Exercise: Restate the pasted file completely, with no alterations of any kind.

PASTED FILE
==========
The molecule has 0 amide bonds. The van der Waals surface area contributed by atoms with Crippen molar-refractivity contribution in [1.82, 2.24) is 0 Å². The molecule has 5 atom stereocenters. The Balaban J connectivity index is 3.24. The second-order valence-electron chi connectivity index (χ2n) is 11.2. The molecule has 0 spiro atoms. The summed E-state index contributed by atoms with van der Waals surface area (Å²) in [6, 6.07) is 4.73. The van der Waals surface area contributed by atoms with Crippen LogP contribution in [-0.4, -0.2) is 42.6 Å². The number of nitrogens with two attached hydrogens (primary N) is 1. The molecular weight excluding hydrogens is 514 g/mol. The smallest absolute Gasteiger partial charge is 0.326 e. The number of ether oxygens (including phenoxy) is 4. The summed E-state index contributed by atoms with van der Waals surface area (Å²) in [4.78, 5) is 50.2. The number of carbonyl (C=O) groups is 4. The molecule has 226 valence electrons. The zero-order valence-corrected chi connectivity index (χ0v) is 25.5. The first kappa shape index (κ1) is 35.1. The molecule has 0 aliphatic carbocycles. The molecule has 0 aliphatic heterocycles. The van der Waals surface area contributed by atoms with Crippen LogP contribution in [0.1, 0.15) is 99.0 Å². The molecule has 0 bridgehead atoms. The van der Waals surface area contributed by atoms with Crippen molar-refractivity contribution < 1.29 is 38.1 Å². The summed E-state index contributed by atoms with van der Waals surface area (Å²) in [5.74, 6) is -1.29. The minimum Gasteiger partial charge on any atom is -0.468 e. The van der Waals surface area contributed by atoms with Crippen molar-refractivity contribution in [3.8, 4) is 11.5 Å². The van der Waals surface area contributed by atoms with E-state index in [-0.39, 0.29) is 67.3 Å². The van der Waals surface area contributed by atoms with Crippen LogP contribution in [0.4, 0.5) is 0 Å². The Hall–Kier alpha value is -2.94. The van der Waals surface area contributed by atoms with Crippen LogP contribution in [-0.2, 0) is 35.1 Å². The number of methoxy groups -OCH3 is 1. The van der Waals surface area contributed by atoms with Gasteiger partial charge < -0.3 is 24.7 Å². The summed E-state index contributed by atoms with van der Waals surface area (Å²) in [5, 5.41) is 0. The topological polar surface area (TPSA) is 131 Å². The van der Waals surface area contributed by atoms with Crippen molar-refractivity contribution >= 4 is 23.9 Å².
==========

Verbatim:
The molecule has 0 amide bonds. The van der Waals surface area contributed by atoms with Crippen molar-refractivity contribution in [1.82, 2.24) is 0 Å². The molecule has 5 atom stereocenters. The Balaban J connectivity index is 3.24. The second-order valence-electron chi connectivity index (χ2n) is 11.2. The molecule has 0 spiro atoms. The summed E-state index contributed by atoms with van der Waals surface area (Å²) in [6, 6.07) is 4.73. The van der Waals surface area contributed by atoms with Crippen LogP contribution in [-0.4, -0.2) is 42.6 Å². The number of nitrogens with two attached hydrogens (primary N) is 1. The molecular weight excluding hydrogens is 514 g/mol. The smallest absolute Gasteiger partial charge is 0.326 e. The number of ether oxygens (including phenoxy) is 4. The summed E-state index contributed by atoms with van der Waals surface area (Å²) in [4.78, 5) is 50.2. The number of carbonyl (C=O) groups is 4. The molecule has 226 valence electrons. The zero-order valence-corrected chi connectivity index (χ0v) is 25.5. The first kappa shape index (κ1) is 35.1. The molecule has 0 aliphatic carbocycles. The molecule has 0 aliphatic heterocycles. The van der Waals surface area contributed by atoms with Crippen LogP contribution in [0.1, 0.15) is 99.0 Å². The molecule has 0 bridgehead atoms. The van der Waals surface area contributed by atoms with Crippen molar-refractivity contribution < 1.29 is 38.1 Å². The summed E-state index contributed by atoms with van der Waals surface area (Å²) in [5.74, 6) is -1.29. The minimum Gasteiger partial charge on any atom is -0.468 e. The van der Waals surface area contributed by atoms with Crippen molar-refractivity contribution in [3.8, 4) is 11.5 Å². The van der Waals surface area contributed by atoms with E-state index in [-0.39, 0.29) is 67.3 Å². The van der Waals surface area contributed by atoms with Crippen LogP contribution in [0.4, 0.5) is 0 Å². The Hall–Kier alpha value is -2.94. The van der Waals surface area contributed by atoms with Crippen LogP contribution in [-0.2, 0) is 35.1 Å². The number of methoxy groups -OCH3 is 1. The van der Waals surface area contributed by atoms with Gasteiger partial charge < -0.3 is 24.7 Å². The summed E-state index contributed by atoms with van der Waals surface area (Å²) in [5, 5.41) is 0. The topological polar surface area (TPSA) is 131 Å². The van der Waals surface area contributed by atoms with Crippen molar-refractivity contribution >= 4 is 23.9 Å².